Yes. Current evidence suggests that it is safe to breastfeed and continue to offer breastmilk if you have COVID-19, whatever the age of your baby or child. No evidence has been found for COVID-19 being passed through breastmilk. [1, 2, 3, 4]
The World Health Organisation (WHO) states: “mothers with suspected or confirmed COVID-19 should be encouraged to initiate or continue to breastfeed. Mothers should be counselled that the benefits of breastfeeding substantially outweigh the potential risks for transmission.
Mother and infant should be enabled to remain together while rooming-in throughout the day and night and to practice skin-to-skin contact, including kangaroo mother care, especially immediately after birth and during establishment of breastfeeding, whether they or their infants have suspected or confirmed COVID-19.” 
In fact, breastmilk is the best source of nutrition for infants and provides protection against many illnesses. If you have confirmed COVID-19 or have symptoms you should take all reasonable precautions to avoid spreading the virus to your baby, including washing your hands before touching your baby, sterilising any breast pump or bottles and washing your hands after changing their nappy.
Consider wearing a face covering or fluid-resistant face mask while feeding or caring for your baby.
If your baby is older it may be safer to leave your mask off to avoid them pulling at it and touching your secretions.
Babies should not wear a face covering or mask as they may risk suffocation.
Multiple research studies have looked at whether the virus can be transmitted though breastmilk, and no evidence has been found for this. Some studies have found fragments of viral RNA in a small number of breastmilk samples, but this is not the same as live virus that could cause an infection. These fragments may also have got into the milk by cross-contamination . No studies have found live virus that could cause a COVID-19 infection in breastmilk samples [1, 2, 3, 4].
One study checked that this was not because the breastmilk samples used for research had been frozen. They found that when live virus was put into a breastmilk sample, the virus was able to survive being frozen and thawed multiple times. This showed that the absence of live virus in breastmilk samples from COVID-19 positive mothers was not because the virus had been killed by freezing. 
It is possible that a COVID-19 positive mother could pass the virus to her baby though contact or droplets from her breath. However, research has shown that even when babies stay in close contact with a COVID-19 positive mother, they are unlikely to catch the virus if the mother observes simple infection control measures, such as handwashing and mask wearing. One research study followed 61 COVID-19 positive mothers and their 62 babies for 20 days after birth. The mothers all observed good hygiene and wore a surgical mask whilst breastfeeding or caring for their baby (within 2m of them). 95% of the babies were breastfed. Only one of the 62 babies tested positive for COVID-19 during the study period . Another study looking at 18 COVID-19 positive mothers found viral RNA on a skin swab from a mother’s breast, but this was taken before she washed her breast. Swabs taken after washing did not contain viral RNA that could cause infection .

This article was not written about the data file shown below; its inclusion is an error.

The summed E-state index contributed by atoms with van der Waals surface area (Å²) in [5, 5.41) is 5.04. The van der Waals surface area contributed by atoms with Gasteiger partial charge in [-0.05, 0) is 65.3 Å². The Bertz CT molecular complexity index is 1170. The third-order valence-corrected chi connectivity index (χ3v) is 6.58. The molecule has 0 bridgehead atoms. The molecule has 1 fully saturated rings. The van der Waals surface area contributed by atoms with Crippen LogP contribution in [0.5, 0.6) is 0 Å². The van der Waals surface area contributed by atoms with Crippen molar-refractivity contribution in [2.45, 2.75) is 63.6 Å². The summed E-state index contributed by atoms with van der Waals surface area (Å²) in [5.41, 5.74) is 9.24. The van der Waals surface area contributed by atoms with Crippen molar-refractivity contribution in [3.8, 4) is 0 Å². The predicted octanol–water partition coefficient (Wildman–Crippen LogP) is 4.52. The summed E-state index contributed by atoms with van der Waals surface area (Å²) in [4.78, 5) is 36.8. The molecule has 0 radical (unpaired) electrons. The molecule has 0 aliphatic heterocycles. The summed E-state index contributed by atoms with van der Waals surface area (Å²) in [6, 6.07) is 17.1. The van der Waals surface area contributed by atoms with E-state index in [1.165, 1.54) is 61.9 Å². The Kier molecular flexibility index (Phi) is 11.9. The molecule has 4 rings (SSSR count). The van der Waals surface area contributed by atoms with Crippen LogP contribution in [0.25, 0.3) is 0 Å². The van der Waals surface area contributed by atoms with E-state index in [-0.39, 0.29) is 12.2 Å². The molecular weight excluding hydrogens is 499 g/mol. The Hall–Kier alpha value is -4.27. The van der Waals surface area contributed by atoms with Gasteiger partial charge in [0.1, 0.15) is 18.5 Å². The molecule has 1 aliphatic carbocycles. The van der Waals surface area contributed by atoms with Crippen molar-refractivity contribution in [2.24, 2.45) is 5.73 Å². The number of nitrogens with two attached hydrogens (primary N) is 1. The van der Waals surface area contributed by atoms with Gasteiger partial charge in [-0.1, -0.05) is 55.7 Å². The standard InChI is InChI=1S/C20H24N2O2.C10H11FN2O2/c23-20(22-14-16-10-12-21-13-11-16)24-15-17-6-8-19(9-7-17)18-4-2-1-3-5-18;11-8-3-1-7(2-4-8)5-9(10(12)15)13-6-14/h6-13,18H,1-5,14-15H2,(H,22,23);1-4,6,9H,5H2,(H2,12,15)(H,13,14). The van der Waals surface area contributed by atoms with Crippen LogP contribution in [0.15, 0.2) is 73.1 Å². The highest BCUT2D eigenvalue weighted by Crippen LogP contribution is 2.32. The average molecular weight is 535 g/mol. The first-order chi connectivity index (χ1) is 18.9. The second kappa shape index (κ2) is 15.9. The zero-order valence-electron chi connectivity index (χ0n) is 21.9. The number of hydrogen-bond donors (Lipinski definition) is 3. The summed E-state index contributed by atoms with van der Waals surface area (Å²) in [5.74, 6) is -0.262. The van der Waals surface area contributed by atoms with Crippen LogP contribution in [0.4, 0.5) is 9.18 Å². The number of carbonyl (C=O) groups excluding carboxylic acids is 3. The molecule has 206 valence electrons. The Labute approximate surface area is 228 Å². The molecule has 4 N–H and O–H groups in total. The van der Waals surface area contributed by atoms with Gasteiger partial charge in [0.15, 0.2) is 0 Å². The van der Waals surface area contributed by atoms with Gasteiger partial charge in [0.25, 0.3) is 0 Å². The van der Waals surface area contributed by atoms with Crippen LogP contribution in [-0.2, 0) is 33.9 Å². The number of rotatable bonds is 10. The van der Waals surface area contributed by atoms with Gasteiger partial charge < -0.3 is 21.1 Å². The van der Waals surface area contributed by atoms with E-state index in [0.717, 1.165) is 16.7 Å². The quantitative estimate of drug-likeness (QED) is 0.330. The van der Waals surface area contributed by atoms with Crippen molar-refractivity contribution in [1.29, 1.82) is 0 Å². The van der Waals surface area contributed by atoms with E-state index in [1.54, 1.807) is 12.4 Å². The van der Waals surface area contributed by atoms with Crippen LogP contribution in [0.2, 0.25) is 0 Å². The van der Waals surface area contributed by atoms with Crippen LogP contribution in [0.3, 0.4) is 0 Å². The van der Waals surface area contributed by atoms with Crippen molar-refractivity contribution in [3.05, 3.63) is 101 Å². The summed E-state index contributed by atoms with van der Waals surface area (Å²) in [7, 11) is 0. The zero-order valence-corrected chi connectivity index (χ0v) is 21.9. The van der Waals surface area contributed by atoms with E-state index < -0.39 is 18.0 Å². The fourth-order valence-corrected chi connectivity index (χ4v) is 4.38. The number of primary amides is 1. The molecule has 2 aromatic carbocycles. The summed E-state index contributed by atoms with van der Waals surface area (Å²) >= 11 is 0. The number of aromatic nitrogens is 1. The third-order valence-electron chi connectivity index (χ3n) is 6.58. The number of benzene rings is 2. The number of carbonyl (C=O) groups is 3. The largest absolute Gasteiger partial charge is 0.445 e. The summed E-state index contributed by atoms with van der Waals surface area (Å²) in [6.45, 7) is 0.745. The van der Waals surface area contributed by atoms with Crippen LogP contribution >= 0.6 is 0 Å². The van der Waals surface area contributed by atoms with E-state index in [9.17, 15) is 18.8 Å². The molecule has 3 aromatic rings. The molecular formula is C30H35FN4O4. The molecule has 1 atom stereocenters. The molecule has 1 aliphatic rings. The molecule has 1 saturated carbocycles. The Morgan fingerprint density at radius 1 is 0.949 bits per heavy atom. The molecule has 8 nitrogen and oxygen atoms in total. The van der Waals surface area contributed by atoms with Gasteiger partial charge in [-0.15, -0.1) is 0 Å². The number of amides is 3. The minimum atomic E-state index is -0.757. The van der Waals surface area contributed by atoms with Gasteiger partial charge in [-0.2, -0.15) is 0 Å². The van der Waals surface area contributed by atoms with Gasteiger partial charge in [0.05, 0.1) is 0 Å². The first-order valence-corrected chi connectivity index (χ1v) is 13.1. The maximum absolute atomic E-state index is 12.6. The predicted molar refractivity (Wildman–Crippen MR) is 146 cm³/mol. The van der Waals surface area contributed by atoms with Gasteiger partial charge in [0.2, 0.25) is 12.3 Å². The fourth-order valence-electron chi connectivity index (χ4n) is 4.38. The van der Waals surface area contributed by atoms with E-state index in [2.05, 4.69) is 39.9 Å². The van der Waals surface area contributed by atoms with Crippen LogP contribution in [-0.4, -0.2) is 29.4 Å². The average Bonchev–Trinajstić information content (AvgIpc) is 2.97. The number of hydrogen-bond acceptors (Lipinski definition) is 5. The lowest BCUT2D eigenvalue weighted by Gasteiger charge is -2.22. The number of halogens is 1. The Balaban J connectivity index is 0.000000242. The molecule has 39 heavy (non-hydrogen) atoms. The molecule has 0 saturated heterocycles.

Breastfeeding, and remaining in close contact with their mother, were known to be protective for a baby’s health, even before the pandemic. The research suggests the risks of not breastfeeding and of separating a mother and baby from each other are greater than the risk of keeping them together, even if the mother is positive for COVID-19. Research also suggests that breastmilk from a mother who has tested positive for COVID-19 might actually protect her baby or child from infection. See the FAQ “Can my breastmilk protect my baby from COVID-19?” for more information.
If you are feeling unwell, you can take paracetamol safely whilst breastfeeding. See the FAQ “Can I take medicines for COVID-19 symptoms while I am breastfeeding?” for more information.
If you are too unwell to breastfeed you may still be able to express milk for your baby. Pump equipment and bottles need to be sterilised according to manufacturer’s instructions. Standard milk storage guidelines apply.
It can be difficult to differentiate between a cold, flu and coronavirus. The information in this diagram may help: https://www.bbc.co.uk/news/health-54145299
 Peng, S., Zhu, H., Yang, L., et al. (2020). A study of breastfeeding practices, SARS-CoV-2 and its antibodies in the breast milk of mothers confirmed with COVID-19. The Lancet regional health. Western Pacific
, 100045. https://doi.org/10.1016/j.lanwpc.2020.100045
 Pace, R. M., Williams, J. E., Järvinen, K. M., et al. (2021). Characterization of SARS-CoV-2 RNA, Antibodies, and Neutralizing Capacity in Milk Produced by Women with COVID-19. mBio
(1), e03192-20. https://doi.org/10.1128/mBio.03192-20
 Krogstad, P., Contreras, D., Ng, H., et al. (2022). No infectious SARS-CoV-2 in breast milk from a cohort of 110 lactating women. Pediatric research, 10.1038/s41390-021-01902-y. Advance online publication. https://doi.org/10.1038/s41390-021-01902-y
 Pietrasanta, C., Artieri, G., Ronchi, A., et al. (2022). SARS-CoV-2 infection and neonates: Evidence-based data after 18 months of the pandemic. Pediatric allergy and immunology : official publication of the European Society of Pediatric Allergy and Immunology, 33 Suppl 27, 96–98. https://doi.org/10.1111/pai.13643
 Ronchi A, Pietrasanta C, Zavattoni M, et al. Evaluation of Rooming-in Practice for Neonates Born to Mothers With Severe Acute Respiratory Syndrome Coronavirus 2 Infection in Italy. JAMA Pediatr. 2021;175(3):260-266. https://doi.org/10.1001/jamapediatrics.2020.5086